‘It’s important that schools show images of different types of family,’ says Lucy. ‘Children will have questions about what terms like “lesbian” and “gay” mean, and it’s appropriate to explain them, but the main thing is that children learn that relationships should be loving, equal and safe across the board.
'We also know that the majority of children, young people and parents want an education that reflects the realities of growing up in modern society and equips them to enjoy safe and respectful relationships.’
SRE for children with special educational needs
The Department for Education is clear that children with SEN - whether in mainstream or special schools - must also receive relationships education. However, how this should actually be delivered is somewhat vague, and schools have a lot of flexibility in how they plan and teach SRE to children with special needs.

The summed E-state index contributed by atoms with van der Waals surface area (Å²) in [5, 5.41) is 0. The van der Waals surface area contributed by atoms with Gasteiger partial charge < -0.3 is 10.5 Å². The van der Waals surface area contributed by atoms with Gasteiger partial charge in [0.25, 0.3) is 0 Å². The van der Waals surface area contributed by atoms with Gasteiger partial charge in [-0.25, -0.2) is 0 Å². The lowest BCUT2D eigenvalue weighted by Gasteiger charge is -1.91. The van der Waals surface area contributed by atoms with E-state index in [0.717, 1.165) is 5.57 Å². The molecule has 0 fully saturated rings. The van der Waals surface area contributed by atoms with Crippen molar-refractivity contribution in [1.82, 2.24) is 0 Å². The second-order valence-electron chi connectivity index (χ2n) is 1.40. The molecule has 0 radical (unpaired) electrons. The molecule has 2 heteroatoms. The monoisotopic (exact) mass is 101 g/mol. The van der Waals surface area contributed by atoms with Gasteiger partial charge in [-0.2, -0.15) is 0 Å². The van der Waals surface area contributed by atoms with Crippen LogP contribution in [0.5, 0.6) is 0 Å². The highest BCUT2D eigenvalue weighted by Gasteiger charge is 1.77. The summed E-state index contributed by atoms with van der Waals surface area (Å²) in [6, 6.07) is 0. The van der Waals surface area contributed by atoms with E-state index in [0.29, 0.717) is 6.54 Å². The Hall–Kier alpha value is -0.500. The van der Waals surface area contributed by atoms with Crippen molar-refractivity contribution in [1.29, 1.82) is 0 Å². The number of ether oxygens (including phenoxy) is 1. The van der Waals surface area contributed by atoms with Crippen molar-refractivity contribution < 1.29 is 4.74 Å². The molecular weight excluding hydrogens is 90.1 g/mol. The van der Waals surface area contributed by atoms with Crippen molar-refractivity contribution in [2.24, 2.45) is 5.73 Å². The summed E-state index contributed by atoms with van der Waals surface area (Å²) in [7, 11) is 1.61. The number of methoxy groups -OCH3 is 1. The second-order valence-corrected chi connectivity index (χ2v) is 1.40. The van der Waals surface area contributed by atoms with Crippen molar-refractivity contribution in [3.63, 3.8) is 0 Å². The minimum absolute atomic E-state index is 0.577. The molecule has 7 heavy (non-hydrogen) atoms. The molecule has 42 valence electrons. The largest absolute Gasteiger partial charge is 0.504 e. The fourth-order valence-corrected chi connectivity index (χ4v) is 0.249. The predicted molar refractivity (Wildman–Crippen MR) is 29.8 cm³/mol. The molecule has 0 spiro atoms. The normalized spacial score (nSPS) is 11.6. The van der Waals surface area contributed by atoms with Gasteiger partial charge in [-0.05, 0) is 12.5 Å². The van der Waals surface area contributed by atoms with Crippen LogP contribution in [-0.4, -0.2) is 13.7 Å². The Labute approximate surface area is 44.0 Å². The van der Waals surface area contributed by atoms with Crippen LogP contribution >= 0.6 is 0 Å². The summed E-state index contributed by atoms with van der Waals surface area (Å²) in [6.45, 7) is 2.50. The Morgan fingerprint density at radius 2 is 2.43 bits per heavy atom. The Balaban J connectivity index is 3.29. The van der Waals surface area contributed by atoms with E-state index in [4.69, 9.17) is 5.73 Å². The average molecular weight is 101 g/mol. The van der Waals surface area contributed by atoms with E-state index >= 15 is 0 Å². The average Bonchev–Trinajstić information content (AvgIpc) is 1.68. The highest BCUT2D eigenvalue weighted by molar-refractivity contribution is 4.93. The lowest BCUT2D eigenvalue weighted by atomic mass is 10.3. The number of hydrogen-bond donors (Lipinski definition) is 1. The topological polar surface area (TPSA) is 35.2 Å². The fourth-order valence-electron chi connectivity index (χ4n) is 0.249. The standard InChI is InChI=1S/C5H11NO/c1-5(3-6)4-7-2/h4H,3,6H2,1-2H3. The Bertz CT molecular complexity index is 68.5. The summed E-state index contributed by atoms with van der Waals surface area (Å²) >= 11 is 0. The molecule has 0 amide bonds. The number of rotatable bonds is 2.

The guidance says that all relationships education should be sensitive, age-appropriate and developmentally appropriate, and highlights that there may be a need to tailor the content and teaching for pupils with specific needs. It also recognises that pupils with SEN may be more vulnerable to bullying and exploitation.
The Sex Education Forum and Mencap have collaborated on a guide to SRE for disabled pupils and pupils with special educational needs. Although this is designed primarily for teachers, it's also a useful resource for parents.
The guide suggests that there are four interconnected areas of SRE learning that may be particularly important for pupils with SEN:
- Personal care and hygiene